C H A L D E A N H A L F L I N G S
Halflings are, on average, a bit shorter than dwarves and significantly shorter than humans, standing only between 3' and 4' tall. They tend to be a bit on the chubby side, not due to genetics but because of the importance of food in their culture and because they are drawn romantically to members of their race who have “love handles.” Halflings who lead a particularly active lifestyle or value athleticism will have slighter builds, more like humans.
Halflings are known for their skills in cooking, brewing, farming, gardening, beekeeping (including the giant species), and literature. Unlike humans and orcs, most halflings can read and write, and they are known for being great storytellers.
Halflings tend to place a particularly high value on family and community, taking great care to track lineages. They are the only race besides elves to have extensive documentation of their family trees dating back to their immigration, and they possess a higher-than-average appreciation that Chaldea is not their home world of Mag Mel.
Halflings aren’t generally known for their combat skills, but they do have a few tricks up their sleeves should hostiles invade their territory. They are formidable with slings, which they all carry should they stumble upon game. Also, the giant bees they tame for the collection of honey (giant bees = giant volumes of honey) are often trained as mounts for aerial combat.
Halflings tend to live in shires, hilly regions that are convenient for digging out underground homes and good for defending against raiders.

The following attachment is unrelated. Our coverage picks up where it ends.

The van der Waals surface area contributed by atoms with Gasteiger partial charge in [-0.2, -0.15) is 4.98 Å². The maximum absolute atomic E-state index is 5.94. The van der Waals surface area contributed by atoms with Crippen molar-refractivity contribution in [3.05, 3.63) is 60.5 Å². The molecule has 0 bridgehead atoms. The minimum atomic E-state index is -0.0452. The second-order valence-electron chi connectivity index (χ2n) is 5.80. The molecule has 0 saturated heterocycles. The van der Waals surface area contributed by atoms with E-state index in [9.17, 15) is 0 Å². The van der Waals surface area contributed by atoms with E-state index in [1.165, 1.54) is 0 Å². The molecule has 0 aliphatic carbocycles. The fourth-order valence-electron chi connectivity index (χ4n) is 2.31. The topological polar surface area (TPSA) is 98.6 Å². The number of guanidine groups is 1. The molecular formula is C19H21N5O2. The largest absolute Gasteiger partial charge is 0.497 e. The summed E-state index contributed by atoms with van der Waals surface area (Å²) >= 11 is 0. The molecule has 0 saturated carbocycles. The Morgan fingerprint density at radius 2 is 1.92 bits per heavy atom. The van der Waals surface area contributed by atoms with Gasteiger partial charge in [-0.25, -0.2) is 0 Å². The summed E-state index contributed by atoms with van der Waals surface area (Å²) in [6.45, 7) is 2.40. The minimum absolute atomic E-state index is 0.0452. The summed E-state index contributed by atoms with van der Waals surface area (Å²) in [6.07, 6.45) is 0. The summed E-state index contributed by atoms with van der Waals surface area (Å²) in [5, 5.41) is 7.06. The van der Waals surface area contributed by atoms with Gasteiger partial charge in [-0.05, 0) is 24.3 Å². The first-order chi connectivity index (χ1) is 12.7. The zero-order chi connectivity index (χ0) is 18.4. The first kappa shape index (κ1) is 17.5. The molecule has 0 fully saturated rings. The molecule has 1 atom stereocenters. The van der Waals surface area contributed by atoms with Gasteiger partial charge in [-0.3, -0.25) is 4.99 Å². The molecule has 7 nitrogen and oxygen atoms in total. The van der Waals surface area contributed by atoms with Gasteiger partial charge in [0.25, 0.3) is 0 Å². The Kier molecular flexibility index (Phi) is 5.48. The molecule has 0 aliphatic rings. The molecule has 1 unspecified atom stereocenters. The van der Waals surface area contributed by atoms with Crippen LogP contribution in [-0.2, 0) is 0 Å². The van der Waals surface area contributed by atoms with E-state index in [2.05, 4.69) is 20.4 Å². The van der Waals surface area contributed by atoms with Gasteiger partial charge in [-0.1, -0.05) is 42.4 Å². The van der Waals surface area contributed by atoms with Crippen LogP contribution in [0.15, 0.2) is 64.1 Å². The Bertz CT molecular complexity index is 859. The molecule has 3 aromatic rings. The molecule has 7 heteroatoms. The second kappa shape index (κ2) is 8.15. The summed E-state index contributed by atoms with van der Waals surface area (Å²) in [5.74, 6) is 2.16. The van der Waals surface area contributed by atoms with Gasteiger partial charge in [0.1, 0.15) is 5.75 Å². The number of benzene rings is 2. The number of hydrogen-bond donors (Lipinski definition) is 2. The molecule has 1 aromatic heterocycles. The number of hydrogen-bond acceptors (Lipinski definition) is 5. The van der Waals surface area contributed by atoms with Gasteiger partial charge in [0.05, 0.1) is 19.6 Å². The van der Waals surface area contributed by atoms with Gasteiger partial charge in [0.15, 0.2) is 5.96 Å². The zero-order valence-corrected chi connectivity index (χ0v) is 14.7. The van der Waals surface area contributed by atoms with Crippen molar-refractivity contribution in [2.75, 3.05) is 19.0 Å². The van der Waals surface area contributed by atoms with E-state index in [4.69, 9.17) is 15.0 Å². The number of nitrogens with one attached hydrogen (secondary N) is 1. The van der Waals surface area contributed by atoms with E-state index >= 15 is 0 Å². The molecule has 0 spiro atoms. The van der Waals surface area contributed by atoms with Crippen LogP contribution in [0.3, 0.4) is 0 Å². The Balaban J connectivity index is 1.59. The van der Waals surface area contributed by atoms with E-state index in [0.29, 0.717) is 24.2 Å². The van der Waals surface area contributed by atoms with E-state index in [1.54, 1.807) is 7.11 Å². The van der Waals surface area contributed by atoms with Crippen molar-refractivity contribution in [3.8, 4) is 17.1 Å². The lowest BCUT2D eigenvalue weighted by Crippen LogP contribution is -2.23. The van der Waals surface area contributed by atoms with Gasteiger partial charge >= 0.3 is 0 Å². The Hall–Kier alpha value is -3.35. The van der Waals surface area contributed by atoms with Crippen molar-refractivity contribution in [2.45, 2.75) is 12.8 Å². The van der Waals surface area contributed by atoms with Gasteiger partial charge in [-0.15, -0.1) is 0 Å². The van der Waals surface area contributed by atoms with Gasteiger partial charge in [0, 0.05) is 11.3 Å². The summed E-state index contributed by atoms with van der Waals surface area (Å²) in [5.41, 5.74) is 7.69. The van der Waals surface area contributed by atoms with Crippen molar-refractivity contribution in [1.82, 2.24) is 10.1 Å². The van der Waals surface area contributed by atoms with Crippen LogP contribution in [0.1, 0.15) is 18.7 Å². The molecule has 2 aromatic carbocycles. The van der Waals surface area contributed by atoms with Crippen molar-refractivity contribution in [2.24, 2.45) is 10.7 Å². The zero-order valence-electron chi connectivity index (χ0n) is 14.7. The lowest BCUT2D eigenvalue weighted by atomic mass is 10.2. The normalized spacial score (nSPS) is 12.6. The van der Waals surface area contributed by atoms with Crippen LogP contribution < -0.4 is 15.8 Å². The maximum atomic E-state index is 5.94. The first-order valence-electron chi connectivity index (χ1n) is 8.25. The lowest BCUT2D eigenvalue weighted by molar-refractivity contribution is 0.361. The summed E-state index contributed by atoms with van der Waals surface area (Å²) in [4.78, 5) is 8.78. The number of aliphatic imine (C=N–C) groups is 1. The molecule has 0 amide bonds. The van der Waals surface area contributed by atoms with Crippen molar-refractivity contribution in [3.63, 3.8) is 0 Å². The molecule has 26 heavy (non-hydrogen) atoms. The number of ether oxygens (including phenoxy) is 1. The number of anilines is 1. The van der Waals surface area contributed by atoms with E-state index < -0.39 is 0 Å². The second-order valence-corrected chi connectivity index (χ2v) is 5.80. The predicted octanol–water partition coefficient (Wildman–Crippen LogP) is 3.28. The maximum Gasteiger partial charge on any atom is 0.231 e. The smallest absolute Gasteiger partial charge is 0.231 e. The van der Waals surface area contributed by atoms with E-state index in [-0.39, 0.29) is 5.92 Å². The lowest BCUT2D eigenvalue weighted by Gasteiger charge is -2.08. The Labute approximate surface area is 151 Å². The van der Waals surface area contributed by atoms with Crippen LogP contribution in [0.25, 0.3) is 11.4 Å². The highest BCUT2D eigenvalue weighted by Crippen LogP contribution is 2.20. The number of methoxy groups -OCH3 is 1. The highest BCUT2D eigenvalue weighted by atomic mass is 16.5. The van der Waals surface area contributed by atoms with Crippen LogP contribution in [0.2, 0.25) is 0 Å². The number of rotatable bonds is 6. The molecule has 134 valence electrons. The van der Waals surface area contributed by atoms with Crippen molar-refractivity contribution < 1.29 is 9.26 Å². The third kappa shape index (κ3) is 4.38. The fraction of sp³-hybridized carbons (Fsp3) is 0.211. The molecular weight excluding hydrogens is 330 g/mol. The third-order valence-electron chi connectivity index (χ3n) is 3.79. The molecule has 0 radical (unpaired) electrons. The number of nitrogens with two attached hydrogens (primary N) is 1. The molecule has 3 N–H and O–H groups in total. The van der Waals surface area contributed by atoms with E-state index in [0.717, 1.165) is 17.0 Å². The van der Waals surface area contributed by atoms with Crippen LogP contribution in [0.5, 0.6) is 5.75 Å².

Halflings are generally good natured and are fascinated by magic, fairies, and elves, whom they consider to be distant cousins. That said, halfling politics are underscored by deep family rivalries, and gossip and family drama both play a big part in their lives. Still, when faced by a hostile force, these rivalries are put aside for the good of the community.
Halflings tend to get along with most other races, provided those races are well behaved. For obvious reasons, they are wary of orcs and their kin.
Halflings are longer-lived than humans by about half again. Halflings aren’t considered “elderly” until they are about 125 and quite a few live to be past 150 years old.
Halflings share a common tongue with the Perts, although most are fluent in Kordavan as well.
Halflings are mammals with male and female counterparts. They mate, have babies, and nurture their young much as humans do, although multiple births and large families are more common than they are for humans.
Halflings do not have a home kingdom that they rule; instead, they have communities in several human kingdoms, where they try their best to live in harmony with the locals. The largest communities of halflings are in Dorsang, Perrin, Andalus, and Latium. Because halflings are highly valued for their culinary skills, most major Chaldea cities have modest halfling communities.
If there’s one thing halflings really struggle with, it’s complacency. Some might call this laziness, but halflings certainly don’t see it that way. Halflings long for a quiet, peaceful, belly-filled life of gardening, eating, and making babies. This often gets in the way of halflings achieving bigger goals, like building monuments, inventing technologies, or studying difficult topics like astrology or mathematics.